The bragging rights of owning eco-friendly cars could hasten the driving revolution towards ultra-low-emission vehicles (ULEVs), according to Go Ultra Low.
Latest sales figures indicate that British drivers are gradually switching to ULEVs. But there are still fewer than 7,000 Nissan Leaf units - the best-selling battery-powered electric car - on the country's roads, according to the RAC Foundation last month .
But now, Go Ultra Low's latest poll suggests two in three UK motorists covet an ULEV for reasons of one-upmanship.
The Government's ULEV advertising campaign claims as many as 67% of people surveyed wish to buy high-tech hybrid and electric cars to score moral victories over their peers.
Ironically, few people were as guilty of trying to "keep up with the Joneses" than the Joneses themselves. Over three-quarters (77%) of respondents with this surname confessed to wishing to own a ULEV to get one over on their neighbours and friends - 10% more than the UK average.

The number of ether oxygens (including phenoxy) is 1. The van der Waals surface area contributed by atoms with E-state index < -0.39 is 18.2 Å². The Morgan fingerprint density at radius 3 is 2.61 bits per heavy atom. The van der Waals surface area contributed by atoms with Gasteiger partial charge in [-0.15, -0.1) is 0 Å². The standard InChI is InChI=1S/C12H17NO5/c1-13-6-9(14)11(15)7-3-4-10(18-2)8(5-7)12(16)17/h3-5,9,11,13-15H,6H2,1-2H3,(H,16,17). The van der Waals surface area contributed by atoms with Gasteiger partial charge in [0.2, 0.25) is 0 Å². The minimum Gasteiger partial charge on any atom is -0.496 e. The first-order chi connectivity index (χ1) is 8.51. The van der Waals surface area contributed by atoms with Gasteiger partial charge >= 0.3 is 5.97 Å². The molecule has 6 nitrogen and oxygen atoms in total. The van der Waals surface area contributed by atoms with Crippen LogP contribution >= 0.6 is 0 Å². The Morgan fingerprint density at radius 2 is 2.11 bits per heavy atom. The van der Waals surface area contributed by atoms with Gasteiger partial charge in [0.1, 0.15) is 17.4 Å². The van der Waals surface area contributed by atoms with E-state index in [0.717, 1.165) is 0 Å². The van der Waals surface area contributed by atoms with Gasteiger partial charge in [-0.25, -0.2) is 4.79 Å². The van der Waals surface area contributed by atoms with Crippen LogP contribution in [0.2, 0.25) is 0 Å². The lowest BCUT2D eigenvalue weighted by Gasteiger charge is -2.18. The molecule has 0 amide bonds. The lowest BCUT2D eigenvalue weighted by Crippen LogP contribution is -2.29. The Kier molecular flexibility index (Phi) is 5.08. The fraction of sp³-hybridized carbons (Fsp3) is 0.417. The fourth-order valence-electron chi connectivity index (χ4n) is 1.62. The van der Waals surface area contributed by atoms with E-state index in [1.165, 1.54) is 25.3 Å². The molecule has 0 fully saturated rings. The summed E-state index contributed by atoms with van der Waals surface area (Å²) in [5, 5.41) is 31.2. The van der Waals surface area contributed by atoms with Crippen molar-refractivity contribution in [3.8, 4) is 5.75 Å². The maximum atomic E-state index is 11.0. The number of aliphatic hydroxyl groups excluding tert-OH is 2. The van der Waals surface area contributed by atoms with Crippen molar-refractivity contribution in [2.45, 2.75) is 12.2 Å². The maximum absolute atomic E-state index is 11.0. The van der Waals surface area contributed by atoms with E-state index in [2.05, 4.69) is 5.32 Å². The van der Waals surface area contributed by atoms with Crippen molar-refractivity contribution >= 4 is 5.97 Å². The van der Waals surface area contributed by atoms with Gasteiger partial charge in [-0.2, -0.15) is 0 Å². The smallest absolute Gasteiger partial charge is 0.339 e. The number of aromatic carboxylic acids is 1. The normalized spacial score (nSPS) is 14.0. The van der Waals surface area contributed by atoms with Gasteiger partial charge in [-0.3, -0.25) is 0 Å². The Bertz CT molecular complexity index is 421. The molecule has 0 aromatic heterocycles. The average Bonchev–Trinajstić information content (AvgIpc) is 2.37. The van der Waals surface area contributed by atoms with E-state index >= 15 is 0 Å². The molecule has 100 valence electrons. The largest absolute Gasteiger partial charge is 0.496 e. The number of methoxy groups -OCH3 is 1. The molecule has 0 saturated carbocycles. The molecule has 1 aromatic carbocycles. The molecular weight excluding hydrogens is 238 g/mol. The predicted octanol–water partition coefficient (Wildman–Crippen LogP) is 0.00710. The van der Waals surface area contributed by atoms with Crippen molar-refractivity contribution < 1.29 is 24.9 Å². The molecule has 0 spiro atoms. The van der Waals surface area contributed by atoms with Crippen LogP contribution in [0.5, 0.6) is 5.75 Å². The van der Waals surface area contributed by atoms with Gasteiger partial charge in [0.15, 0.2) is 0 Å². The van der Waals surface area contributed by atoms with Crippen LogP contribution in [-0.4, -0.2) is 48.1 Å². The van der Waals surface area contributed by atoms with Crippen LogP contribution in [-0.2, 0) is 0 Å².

Eight in nine Joneses believe that ULEVs' potential massive savings on running costs provide "compelling" grounds for buying a car from the eco-friendly stable.
Overall, three in four motorists say running costs top their priority list when it comes to selecting their next vehicle.
Go Ultra Low's leader Hetal Shah says the thing drivers look for most when getting a new motor is its purchase price. Then comes running costs, comfort, space then style.
She says the wide choice of electric cars coming onto today's market is changing drivers' mindsets on the issue of desirability. The poll shows most customers want the new generation of silent, technology-laden, refined plug-in vehicles.
She confidently predicts the number of motorists nationwide plugging-in to the burgeoning ULEV trend will grow by thousands over 2015 alone.
Copyright Press Association 2015